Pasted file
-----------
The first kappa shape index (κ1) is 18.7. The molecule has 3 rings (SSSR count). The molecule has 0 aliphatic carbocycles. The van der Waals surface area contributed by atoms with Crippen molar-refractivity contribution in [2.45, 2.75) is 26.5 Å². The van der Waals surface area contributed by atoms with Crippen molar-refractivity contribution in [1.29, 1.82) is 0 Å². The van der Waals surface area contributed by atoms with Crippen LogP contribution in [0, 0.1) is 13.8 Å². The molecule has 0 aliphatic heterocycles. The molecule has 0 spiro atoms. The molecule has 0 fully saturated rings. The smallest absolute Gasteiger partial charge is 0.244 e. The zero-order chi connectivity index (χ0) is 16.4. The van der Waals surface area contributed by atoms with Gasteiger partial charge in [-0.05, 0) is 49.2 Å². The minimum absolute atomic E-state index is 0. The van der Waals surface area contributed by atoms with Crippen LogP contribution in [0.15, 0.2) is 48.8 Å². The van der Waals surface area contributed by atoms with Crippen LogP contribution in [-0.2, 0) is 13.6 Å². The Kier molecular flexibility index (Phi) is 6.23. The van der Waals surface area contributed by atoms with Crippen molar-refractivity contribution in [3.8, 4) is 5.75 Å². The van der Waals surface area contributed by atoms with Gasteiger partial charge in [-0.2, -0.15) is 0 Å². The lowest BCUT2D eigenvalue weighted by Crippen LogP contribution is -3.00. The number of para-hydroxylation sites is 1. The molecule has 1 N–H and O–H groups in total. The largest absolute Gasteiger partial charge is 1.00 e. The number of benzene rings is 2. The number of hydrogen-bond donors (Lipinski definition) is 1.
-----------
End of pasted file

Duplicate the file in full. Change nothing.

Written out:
The first kappa shape index (κ1) is 18.7. The molecule has 3 rings (SSSR count). The molecule has 0 aliphatic carbocycles. The van der Waals surface area contributed by atoms with Crippen molar-refractivity contribution in [2.45, 2.75) is 26.5 Å². The van der Waals surface area contributed by atoms with Crippen molar-refractivity contribution in [1.29, 1.82) is 0 Å². The van der Waals surface area contributed by atoms with Crippen LogP contribution in [0, 0.1) is 13.8 Å². The molecule has 0 aliphatic heterocycles. The molecule has 0 spiro atoms. The molecule has 0 fully saturated rings. The smallest absolute Gasteiger partial charge is 0.244 e. The zero-order chi connectivity index (χ0) is 16.4. The van der Waals surface area contributed by atoms with Gasteiger partial charge in [-0.05, 0) is 49.2 Å². The minimum absolute atomic E-state index is 0. The van der Waals surface area contributed by atoms with Crippen LogP contribution in [0.15, 0.2) is 48.8 Å². The van der Waals surface area contributed by atoms with Crippen LogP contribution in [-0.2, 0) is 13.6 Å². The Kier molecular flexibility index (Phi) is 6.23. The van der Waals surface area contributed by atoms with Crippen molar-refractivity contribution in [3.8, 4) is 5.75 Å². The van der Waals surface area contributed by atoms with Gasteiger partial charge in [-0.2, -0.15) is 0 Å². The lowest BCUT2D eigenvalue weighted by Crippen LogP contribution is -3.00. The number of para-hydroxylation sites is 1. The molecule has 1 N–H and O–H groups in total. The largest absolute Gasteiger partial charge is 1.00 e. The number of benzene rings is 2. The number of hydrogen-bond donors (Lipinski definition) is 1.